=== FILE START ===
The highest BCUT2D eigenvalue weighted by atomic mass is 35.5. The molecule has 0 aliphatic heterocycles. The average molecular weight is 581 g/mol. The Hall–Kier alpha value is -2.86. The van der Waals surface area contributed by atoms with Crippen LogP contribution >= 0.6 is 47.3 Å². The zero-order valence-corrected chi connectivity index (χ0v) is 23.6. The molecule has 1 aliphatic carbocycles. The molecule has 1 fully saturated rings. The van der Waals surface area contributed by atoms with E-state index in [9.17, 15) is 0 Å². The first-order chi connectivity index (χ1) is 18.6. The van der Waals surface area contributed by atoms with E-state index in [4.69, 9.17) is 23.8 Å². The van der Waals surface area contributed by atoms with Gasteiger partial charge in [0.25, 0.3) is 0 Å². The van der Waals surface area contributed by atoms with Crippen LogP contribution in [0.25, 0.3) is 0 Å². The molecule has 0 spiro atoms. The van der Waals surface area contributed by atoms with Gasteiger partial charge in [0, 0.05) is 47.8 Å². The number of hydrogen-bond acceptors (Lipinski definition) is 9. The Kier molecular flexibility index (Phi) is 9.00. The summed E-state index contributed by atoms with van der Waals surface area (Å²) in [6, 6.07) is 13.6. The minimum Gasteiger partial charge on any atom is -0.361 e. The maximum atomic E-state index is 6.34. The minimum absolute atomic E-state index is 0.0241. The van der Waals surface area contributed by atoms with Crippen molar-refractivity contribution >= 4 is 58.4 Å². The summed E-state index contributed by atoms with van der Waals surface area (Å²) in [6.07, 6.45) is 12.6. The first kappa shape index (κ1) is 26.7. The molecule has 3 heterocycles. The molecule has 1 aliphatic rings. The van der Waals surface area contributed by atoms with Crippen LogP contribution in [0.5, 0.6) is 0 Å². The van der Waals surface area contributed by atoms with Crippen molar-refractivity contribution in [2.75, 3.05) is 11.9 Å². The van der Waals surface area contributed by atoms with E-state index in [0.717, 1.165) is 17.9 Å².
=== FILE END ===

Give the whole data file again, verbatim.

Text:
The highest BCUT2D eigenvalue weighted by atomic mass is 35.5. The molecule has 0 aliphatic heterocycles. The average molecular weight is 581 g/mol. The Hall–Kier alpha value is -2.86. The van der Waals surface area contributed by atoms with Crippen LogP contribution >= 0.6 is 47.3 Å². The zero-order valence-corrected chi connectivity index (χ0v) is 23.6. The molecule has 1 aliphatic carbocycles. The molecule has 1 fully saturated rings. The van der Waals surface area contributed by atoms with E-state index in [9.17, 15) is 0 Å². The first-order chi connectivity index (χ1) is 18.6. The van der Waals surface area contributed by atoms with E-state index in [4.69, 9.17) is 23.8 Å². The van der Waals surface area contributed by atoms with Gasteiger partial charge in [0.25, 0.3) is 0 Å². The van der Waals surface area contributed by atoms with Crippen LogP contribution in [0.25, 0.3) is 0 Å². The molecule has 0 spiro atoms. The van der Waals surface area contributed by atoms with Gasteiger partial charge in [0, 0.05) is 47.8 Å². The number of hydrogen-bond acceptors (Lipinski definition) is 9. The Kier molecular flexibility index (Phi) is 9.00. The summed E-state index contributed by atoms with van der Waals surface area (Å²) in [6, 6.07) is 13.6. The minimum Gasteiger partial charge on any atom is -0.361 e. The maximum atomic E-state index is 6.34. The minimum absolute atomic E-state index is 0.0241. The van der Waals surface area contributed by atoms with Crippen molar-refractivity contribution >= 4 is 58.4 Å². The summed E-state index contributed by atoms with van der Waals surface area (Å²) in [6.07, 6.45) is 12.6. The first kappa shape index (κ1) is 26.7. The molecule has 3 heterocycles. The molecule has 1 aliphatic rings. The van der Waals surface area contributed by atoms with Crippen LogP contribution in [0.5, 0.6) is 0 Å². The van der Waals surface area contributed by atoms with Crippen molar-refractivity contribution in [2.75, 3.05) is 11.9 Å². The van der Waals surface area contributed by atoms with E-state index in [0.717, 1.165) is 17.9 Å².